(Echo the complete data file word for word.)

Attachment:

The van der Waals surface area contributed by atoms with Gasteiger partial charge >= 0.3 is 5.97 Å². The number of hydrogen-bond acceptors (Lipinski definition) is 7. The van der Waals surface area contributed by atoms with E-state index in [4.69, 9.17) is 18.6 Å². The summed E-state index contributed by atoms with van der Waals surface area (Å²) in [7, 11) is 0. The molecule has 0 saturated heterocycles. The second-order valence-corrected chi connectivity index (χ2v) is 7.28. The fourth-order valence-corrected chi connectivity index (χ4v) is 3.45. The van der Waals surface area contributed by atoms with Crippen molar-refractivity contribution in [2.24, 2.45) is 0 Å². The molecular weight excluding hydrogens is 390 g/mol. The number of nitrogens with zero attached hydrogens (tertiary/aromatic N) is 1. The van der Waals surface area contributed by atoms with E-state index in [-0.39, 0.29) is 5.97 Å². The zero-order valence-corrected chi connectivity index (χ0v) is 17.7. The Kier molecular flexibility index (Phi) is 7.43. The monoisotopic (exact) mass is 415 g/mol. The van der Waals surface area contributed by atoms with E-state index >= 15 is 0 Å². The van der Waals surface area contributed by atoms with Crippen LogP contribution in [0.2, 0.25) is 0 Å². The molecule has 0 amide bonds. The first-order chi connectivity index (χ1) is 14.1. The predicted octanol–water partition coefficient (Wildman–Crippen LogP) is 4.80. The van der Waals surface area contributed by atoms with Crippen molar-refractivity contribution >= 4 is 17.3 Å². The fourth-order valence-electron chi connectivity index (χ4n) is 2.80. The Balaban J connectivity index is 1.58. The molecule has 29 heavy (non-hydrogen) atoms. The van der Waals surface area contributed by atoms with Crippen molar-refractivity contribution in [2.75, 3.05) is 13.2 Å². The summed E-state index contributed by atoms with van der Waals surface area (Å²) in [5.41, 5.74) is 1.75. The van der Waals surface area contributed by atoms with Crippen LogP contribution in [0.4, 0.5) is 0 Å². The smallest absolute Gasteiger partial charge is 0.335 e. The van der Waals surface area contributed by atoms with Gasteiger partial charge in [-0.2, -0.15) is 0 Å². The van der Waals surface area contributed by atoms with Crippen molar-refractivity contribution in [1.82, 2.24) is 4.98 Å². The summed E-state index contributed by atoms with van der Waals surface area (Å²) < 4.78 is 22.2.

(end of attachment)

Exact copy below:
The van der Waals surface area contributed by atoms with Gasteiger partial charge >= 0.3 is 5.97 Å². The number of hydrogen-bond acceptors (Lipinski definition) is 7. The van der Waals surface area contributed by atoms with E-state index in [4.69, 9.17) is 18.6 Å². The summed E-state index contributed by atoms with van der Waals surface area (Å²) in [7, 11) is 0. The molecule has 0 saturated heterocycles. The second-order valence-corrected chi connectivity index (χ2v) is 7.28. The fourth-order valence-corrected chi connectivity index (χ4v) is 3.45. The van der Waals surface area contributed by atoms with Crippen molar-refractivity contribution in [2.24, 2.45) is 0 Å². The molecular weight excluding hydrogens is 390 g/mol. The number of nitrogens with zero attached hydrogens (tertiary/aromatic N) is 1. The van der Waals surface area contributed by atoms with E-state index in [-0.39, 0.29) is 5.97 Å². The zero-order valence-corrected chi connectivity index (χ0v) is 17.7. The Kier molecular flexibility index (Phi) is 7.43. The monoisotopic (exact) mass is 415 g/mol. The van der Waals surface area contributed by atoms with E-state index >= 15 is 0 Å². The van der Waals surface area contributed by atoms with Crippen LogP contribution in [0.2, 0.25) is 0 Å². The molecule has 0 amide bonds. The first-order chi connectivity index (χ1) is 14.1. The predicted octanol–water partition coefficient (Wildman–Crippen LogP) is 4.80. The van der Waals surface area contributed by atoms with Crippen molar-refractivity contribution >= 4 is 17.3 Å². The fourth-order valence-electron chi connectivity index (χ4n) is 2.80. The Balaban J connectivity index is 1.58. The molecule has 29 heavy (non-hydrogen) atoms. The van der Waals surface area contributed by atoms with Crippen molar-refractivity contribution in [2.75, 3.05) is 13.2 Å². The summed E-state index contributed by atoms with van der Waals surface area (Å²) in [5.41, 5.74) is 1.75. The van der Waals surface area contributed by atoms with Crippen LogP contribution in [0.4, 0.5) is 0 Å². The smallest absolute Gasteiger partial charge is 0.335 e. The van der Waals surface area contributed by atoms with Gasteiger partial charge in [-0.2, -0.15) is 0 Å². The van der Waals surface area contributed by atoms with Crippen molar-refractivity contribution in [1.82, 2.24) is 4.98 Å². The summed E-state index contributed by atoms with van der Waals surface area (Å²) < 4.78 is 22.2.